Tuesday, June 30, 2015

The Bromancing of Humankind

A semi-sequel to this entry.

Over the last decade or so, the word “bromance” has entered the common vocabulary. A contraction of “brother” and “romance”, it refers to an intense but non-sexual friendship between two men. 

copyright, 2013 Kevin Mazur

Learning just recently that academics have named it “homosociality”, I’ve long thought nevertheless that the simple fact of male friendship and camaraderie is key to human evolution. 

The male of Homo sapiens, is distinct from other primates for not being asocial. Female chimps, gorillas, bonobos and so on, are able to forge bonds with each other, even when they are not direct kin. 

There is no friendship, however, between male primates, including those who are related by blood. 

From what I have read about mammal ethology generally, solitary behaviour amongst males of this order of life, is the rule rather than the exception. 

Somehow, the Homo line was able to extend the sympathetic drive inherent in the mammalian bond, to be a commanding instinct among the entire species.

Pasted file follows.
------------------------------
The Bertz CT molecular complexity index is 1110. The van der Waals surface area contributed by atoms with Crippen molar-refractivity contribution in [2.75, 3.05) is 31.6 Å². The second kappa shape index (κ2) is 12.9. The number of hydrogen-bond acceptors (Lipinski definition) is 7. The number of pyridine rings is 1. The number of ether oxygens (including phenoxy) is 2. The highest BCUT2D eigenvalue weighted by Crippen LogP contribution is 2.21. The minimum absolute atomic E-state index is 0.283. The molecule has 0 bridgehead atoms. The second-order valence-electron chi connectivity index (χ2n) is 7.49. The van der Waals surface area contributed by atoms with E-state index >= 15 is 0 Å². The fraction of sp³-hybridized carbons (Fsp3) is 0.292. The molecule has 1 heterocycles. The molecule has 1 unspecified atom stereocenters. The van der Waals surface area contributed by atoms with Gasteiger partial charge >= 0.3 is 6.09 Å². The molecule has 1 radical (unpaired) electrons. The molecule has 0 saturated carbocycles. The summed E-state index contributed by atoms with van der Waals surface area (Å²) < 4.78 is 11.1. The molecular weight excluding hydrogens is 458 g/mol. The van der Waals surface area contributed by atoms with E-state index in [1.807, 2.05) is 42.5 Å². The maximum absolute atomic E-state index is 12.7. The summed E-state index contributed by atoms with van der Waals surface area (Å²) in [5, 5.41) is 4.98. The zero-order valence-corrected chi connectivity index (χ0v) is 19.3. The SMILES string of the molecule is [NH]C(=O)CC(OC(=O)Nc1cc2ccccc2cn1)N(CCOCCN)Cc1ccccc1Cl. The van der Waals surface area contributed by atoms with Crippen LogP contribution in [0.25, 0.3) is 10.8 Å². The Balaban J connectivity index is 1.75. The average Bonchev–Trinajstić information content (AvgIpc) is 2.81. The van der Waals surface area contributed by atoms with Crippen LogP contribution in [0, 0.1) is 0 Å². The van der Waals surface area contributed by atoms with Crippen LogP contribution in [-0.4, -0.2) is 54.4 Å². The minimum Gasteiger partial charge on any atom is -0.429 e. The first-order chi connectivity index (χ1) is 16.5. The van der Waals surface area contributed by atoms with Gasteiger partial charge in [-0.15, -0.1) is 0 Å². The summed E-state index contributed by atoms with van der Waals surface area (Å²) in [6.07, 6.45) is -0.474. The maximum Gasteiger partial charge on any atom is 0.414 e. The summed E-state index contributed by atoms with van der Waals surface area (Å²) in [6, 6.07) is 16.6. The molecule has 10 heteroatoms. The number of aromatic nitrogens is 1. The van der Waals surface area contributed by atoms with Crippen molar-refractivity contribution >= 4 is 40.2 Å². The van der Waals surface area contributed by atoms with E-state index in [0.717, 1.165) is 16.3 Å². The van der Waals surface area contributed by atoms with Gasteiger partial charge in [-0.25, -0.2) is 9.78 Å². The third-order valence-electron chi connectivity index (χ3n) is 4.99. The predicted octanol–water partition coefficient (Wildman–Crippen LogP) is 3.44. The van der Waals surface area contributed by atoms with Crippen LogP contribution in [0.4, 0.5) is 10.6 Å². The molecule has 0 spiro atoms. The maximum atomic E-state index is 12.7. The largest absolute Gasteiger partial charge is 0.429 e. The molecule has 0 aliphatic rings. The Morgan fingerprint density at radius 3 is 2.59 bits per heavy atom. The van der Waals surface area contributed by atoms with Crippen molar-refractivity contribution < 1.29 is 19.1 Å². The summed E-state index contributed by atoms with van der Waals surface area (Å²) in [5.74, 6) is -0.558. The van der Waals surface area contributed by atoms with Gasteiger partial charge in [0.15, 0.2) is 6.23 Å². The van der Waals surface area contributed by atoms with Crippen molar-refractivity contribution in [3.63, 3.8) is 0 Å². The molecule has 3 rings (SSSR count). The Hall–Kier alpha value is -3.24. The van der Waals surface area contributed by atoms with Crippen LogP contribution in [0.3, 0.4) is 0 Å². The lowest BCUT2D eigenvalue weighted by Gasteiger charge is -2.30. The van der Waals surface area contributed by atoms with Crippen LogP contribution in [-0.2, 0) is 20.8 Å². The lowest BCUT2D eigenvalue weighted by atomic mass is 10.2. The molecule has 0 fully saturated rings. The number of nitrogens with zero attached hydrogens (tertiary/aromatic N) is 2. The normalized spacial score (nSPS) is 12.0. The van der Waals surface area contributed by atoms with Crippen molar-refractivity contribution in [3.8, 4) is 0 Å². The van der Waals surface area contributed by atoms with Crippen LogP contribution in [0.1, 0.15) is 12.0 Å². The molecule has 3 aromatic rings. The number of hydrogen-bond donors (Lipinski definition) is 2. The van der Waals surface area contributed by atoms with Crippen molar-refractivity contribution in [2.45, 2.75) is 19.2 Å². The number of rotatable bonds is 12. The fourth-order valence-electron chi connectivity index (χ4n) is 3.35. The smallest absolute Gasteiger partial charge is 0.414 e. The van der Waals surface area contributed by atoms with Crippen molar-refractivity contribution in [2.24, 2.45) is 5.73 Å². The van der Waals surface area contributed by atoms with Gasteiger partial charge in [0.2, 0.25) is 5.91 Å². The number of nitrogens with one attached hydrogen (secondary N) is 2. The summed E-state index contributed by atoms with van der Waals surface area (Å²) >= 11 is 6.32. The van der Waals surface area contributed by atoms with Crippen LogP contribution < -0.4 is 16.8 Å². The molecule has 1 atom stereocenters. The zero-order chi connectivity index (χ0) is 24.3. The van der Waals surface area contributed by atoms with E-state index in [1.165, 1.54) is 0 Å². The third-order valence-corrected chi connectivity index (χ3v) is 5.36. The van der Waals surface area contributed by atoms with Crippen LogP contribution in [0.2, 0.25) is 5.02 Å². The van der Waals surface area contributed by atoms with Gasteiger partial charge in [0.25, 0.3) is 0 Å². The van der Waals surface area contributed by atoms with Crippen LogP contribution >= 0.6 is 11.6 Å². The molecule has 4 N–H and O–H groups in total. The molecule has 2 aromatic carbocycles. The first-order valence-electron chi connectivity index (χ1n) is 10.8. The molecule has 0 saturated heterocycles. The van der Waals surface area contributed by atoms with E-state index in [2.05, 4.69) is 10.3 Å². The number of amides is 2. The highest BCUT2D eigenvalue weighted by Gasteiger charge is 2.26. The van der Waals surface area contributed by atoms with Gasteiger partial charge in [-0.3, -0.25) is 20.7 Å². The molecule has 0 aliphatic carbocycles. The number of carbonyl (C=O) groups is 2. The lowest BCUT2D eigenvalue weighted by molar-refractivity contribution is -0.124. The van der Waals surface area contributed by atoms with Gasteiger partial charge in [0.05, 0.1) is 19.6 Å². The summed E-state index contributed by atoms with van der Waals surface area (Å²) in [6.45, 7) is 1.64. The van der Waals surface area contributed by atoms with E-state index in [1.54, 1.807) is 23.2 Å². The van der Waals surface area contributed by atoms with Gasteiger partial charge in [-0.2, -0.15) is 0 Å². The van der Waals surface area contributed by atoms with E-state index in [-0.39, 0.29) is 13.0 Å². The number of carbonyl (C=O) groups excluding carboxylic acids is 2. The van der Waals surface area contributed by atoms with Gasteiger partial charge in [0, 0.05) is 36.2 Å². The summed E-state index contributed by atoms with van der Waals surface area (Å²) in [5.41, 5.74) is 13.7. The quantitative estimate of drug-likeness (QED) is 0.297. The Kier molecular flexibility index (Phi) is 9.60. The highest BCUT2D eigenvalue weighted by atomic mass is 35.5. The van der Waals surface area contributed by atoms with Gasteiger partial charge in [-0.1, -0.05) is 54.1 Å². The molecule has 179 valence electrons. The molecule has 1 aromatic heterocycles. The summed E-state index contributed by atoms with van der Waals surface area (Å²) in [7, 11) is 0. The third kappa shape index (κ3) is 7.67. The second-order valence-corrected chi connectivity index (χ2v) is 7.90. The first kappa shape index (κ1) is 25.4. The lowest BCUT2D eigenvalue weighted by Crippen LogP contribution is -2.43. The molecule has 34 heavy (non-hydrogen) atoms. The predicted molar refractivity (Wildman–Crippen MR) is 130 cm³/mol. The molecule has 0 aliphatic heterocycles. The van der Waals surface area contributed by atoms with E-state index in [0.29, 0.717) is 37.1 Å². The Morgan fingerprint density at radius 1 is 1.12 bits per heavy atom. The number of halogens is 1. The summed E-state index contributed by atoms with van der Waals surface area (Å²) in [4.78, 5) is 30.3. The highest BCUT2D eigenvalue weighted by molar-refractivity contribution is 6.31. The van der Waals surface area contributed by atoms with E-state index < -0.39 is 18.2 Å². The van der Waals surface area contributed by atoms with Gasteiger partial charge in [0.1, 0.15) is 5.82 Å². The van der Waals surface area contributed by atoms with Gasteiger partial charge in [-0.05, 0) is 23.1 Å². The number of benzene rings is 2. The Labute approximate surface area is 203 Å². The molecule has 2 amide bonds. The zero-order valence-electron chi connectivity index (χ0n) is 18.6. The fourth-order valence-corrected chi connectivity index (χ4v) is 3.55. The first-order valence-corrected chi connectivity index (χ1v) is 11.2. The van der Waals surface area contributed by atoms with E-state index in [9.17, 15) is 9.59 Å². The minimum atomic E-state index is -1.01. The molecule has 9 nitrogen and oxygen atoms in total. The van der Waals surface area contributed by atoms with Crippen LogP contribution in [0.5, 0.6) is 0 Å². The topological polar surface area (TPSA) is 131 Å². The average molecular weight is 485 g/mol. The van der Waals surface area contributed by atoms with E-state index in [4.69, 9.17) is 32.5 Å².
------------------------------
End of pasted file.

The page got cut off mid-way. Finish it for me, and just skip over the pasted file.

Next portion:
The instinctual status of human sympathy is attested to, by how certain people manipulate it for their own benefit. Confidence artists, for example, often commence their scams by appearing to be infirm, or by regaling their mark with some “sob-story” or another. 

Children, too, seek to avoid punishment for mischief by (as a friend put it years ago) “crying my way out of it.” Tears are a fascinating part of the human behavioural repertoire. Though expressions of sadness and distress are common amongst mammals at least, only anecdotal evidence exists of tears being shed by animals other than the human — even amongst close primate relatives such as chimpanzees and gorillas. During infancy and childhood, crying is as much or more so a response to actual physical harm or injury, as to hurt feelings. 

Didn't want him to cut it ALL off...

But with maturity, crying is almost always an emotional as opposed to physical reaction. It is perhaps the most conspicuous example of how physiologically-integrated is the human primate into the social milieu. According to the abstract of a paper published by Dr. Oren Hasson of Tel Aviv university, “Multiple studies across cultures show that crying helps us bond with our families, loved ones and allies ... By blurring vision, tears reliably signal your vulnerability and that you love someone, a good evolutionary strategy to emotionally bind people closer to you.” According to Dr. Hasson, “"Crying is a highly evolved behavior. Tears give clues and reliable information about submission, needs and social attachments between one another. ... My analysis suggests that by blurring vision, tears lower defences and reliably function as signals of submission, a cry for help, and even in a mutual display of attachment and as a group display of cohesion."”